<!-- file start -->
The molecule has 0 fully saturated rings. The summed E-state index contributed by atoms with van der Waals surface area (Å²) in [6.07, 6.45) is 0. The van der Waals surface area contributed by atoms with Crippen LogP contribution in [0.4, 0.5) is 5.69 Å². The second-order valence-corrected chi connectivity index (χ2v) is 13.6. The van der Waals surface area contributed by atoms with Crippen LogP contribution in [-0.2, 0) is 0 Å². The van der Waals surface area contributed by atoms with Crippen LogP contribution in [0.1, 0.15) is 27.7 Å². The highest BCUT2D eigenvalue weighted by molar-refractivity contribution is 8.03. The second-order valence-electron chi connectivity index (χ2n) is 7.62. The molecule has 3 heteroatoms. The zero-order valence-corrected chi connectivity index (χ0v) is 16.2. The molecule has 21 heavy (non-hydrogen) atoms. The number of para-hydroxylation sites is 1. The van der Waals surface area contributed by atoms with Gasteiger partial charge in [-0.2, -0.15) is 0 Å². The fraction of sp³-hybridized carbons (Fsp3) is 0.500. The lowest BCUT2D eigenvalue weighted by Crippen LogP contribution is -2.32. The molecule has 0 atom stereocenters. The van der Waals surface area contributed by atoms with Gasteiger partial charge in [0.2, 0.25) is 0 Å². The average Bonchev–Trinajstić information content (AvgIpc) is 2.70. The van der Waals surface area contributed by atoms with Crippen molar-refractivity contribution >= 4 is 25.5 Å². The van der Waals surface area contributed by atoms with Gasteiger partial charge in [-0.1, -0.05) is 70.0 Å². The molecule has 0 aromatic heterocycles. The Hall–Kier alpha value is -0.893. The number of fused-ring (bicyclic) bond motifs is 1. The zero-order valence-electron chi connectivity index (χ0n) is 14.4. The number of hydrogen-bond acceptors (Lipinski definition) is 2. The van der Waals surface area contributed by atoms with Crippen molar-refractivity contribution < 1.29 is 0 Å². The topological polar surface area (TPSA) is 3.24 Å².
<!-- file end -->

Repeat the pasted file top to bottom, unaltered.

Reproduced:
The molecule has 0 fully saturated rings. The summed E-state index contributed by atoms with van der Waals surface area (Å²) in [6.07, 6.45) is 0. The van der Waals surface area contributed by atoms with Crippen LogP contribution in [0.4, 0.5) is 5.69 Å². The second-order valence-corrected chi connectivity index (χ2v) is 13.6. The van der Waals surface area contributed by atoms with Crippen LogP contribution in [-0.2, 0) is 0 Å². The van der Waals surface area contributed by atoms with Crippen LogP contribution in [0.1, 0.15) is 27.7 Å². The highest BCUT2D eigenvalue weighted by molar-refractivity contribution is 8.03. The second-order valence-electron chi connectivity index (χ2n) is 7.62. The molecule has 3 heteroatoms. The zero-order valence-corrected chi connectivity index (χ0v) is 16.2. The molecule has 21 heavy (non-hydrogen) atoms. The number of para-hydroxylation sites is 1. The van der Waals surface area contributed by atoms with Gasteiger partial charge in [-0.2, -0.15) is 0 Å². The fraction of sp³-hybridized carbons (Fsp3) is 0.500. The lowest BCUT2D eigenvalue weighted by Crippen LogP contribution is -2.32. The molecule has 0 atom stereocenters. The van der Waals surface area contributed by atoms with Gasteiger partial charge in [0.2, 0.25) is 0 Å². The average Bonchev–Trinajstić information content (AvgIpc) is 2.70. The van der Waals surface area contributed by atoms with Crippen molar-refractivity contribution >= 4 is 25.5 Å². The van der Waals surface area contributed by atoms with Gasteiger partial charge in [-0.1, -0.05) is 70.0 Å². The molecule has 0 aromatic heterocycles. The Hall–Kier alpha value is -0.893. The number of fused-ring (bicyclic) bond motifs is 1. The zero-order valence-electron chi connectivity index (χ0n) is 14.4. The number of hydrogen-bond acceptors (Lipinski definition) is 2. The van der Waals surface area contributed by atoms with Crippen molar-refractivity contribution < 1.29 is 0 Å². The topological polar surface area (TPSA) is 3.24 Å².